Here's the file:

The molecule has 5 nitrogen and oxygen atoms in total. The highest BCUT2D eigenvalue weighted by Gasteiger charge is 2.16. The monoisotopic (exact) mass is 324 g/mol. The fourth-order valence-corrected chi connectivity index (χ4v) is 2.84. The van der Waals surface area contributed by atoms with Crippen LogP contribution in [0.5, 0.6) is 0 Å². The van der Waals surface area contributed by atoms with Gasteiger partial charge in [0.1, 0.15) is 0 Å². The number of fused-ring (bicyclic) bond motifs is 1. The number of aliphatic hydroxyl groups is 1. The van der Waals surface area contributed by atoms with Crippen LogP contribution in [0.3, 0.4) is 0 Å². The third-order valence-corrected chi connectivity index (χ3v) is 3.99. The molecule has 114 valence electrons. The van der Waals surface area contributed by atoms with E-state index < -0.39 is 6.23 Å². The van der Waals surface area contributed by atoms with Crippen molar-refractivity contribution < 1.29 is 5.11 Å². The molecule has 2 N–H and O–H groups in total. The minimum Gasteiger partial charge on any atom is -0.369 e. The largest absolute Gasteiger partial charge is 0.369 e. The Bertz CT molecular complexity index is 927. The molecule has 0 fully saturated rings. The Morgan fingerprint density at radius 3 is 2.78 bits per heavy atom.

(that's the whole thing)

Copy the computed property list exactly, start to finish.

The molecule has 5 nitrogen and oxygen atoms in total. The highest BCUT2D eigenvalue weighted by Gasteiger charge is 2.16. The monoisotopic (exact) mass is 324 g/mol. The fourth-order valence-corrected chi connectivity index (χ4v) is 2.84. The van der Waals surface area contributed by atoms with Crippen LogP contribution in [0.5, 0.6) is 0 Å². The van der Waals surface area contributed by atoms with Gasteiger partial charge in [0.1, 0.15) is 0 Å². The number of fused-ring (bicyclic) bond motifs is 1. The number of aliphatic hydroxyl groups is 1. The van der Waals surface area contributed by atoms with Crippen LogP contribution in [0.3, 0.4) is 0 Å². The third-order valence-corrected chi connectivity index (χ3v) is 3.99. The molecule has 114 valence electrons. The van der Waals surface area contributed by atoms with E-state index < -0.39 is 6.23 Å². The van der Waals surface area contributed by atoms with Crippen molar-refractivity contribution < 1.29 is 5.11 Å². The molecule has 2 N–H and O–H groups in total. The minimum Gasteiger partial charge on any atom is -0.369 e. The largest absolute Gasteiger partial charge is 0.369 e. The Bertz CT molecular complexity index is 927. The molecule has 0 fully saturated rings. The Morgan fingerprint density at radius 3 is 2.78 bits per heavy atom.